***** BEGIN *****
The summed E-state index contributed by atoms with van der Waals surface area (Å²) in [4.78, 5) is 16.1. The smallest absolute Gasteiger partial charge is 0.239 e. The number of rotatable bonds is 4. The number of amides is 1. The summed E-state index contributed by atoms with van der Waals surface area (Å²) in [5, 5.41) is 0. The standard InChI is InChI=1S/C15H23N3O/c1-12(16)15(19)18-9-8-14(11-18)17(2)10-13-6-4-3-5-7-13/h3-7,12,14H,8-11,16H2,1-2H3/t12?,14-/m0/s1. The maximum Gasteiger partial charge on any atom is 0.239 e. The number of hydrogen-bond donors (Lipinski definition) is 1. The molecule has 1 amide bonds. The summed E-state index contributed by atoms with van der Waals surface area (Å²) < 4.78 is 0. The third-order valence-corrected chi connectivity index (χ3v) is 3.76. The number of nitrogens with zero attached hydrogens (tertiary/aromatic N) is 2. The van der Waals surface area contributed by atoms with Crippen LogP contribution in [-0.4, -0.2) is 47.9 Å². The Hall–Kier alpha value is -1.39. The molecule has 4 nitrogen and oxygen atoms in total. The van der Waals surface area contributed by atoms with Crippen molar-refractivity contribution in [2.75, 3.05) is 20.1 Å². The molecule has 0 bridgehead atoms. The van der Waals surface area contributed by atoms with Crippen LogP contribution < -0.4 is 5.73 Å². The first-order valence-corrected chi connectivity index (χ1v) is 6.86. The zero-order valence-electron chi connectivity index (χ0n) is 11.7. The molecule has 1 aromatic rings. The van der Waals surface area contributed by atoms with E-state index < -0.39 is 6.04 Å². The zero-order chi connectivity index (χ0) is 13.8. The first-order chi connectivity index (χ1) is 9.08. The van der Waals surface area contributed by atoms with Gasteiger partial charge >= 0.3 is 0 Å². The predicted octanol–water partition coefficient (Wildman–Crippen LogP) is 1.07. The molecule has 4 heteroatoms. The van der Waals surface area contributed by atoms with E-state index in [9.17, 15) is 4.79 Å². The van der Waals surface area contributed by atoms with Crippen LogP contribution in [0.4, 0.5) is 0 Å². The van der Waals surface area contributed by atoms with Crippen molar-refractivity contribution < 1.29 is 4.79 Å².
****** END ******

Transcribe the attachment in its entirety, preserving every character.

The summed E-state index contributed by atoms with van der Waals surface area (Å²) in [4.78, 5) is 16.1. The smallest absolute Gasteiger partial charge is 0.239 e. The number of rotatable bonds is 4. The number of amides is 1. The summed E-state index contributed by atoms with van der Waals surface area (Å²) in [5, 5.41) is 0. The standard InChI is InChI=1S/C15H23N3O/c1-12(16)15(19)18-9-8-14(11-18)17(2)10-13-6-4-3-5-7-13/h3-7,12,14H,8-11,16H2,1-2H3/t12?,14-/m0/s1. The maximum Gasteiger partial charge on any atom is 0.239 e. The number of hydrogen-bond donors (Lipinski definition) is 1. The molecule has 1 amide bonds. The summed E-state index contributed by atoms with van der Waals surface area (Å²) < 4.78 is 0. The third-order valence-corrected chi connectivity index (χ3v) is 3.76. The number of nitrogens with zero attached hydrogens (tertiary/aromatic N) is 2. The van der Waals surface area contributed by atoms with Crippen LogP contribution in [-0.4, -0.2) is 47.9 Å². The Hall–Kier alpha value is -1.39. The molecule has 4 nitrogen and oxygen atoms in total. The van der Waals surface area contributed by atoms with Crippen molar-refractivity contribution in [2.75, 3.05) is 20.1 Å². The molecule has 0 bridgehead atoms. The van der Waals surface area contributed by atoms with Crippen LogP contribution < -0.4 is 5.73 Å². The first-order valence-corrected chi connectivity index (χ1v) is 6.86. The zero-order valence-electron chi connectivity index (χ0n) is 11.7. The molecule has 1 aromatic rings. The van der Waals surface area contributed by atoms with E-state index < -0.39 is 6.04 Å². The zero-order chi connectivity index (χ0) is 13.8. The first-order chi connectivity index (χ1) is 9.08. The van der Waals surface area contributed by atoms with Gasteiger partial charge >= 0.3 is 0 Å². The predicted octanol–water partition coefficient (Wildman–Crippen LogP) is 1.07. The molecule has 4 heteroatoms. The van der Waals surface area contributed by atoms with E-state index in [9.17, 15) is 4.79 Å². The van der Waals surface area contributed by atoms with Crippen LogP contribution in [0.4, 0.5) is 0 Å². The van der Waals surface area contributed by atoms with Crippen molar-refractivity contribution < 1.29 is 4.79 Å².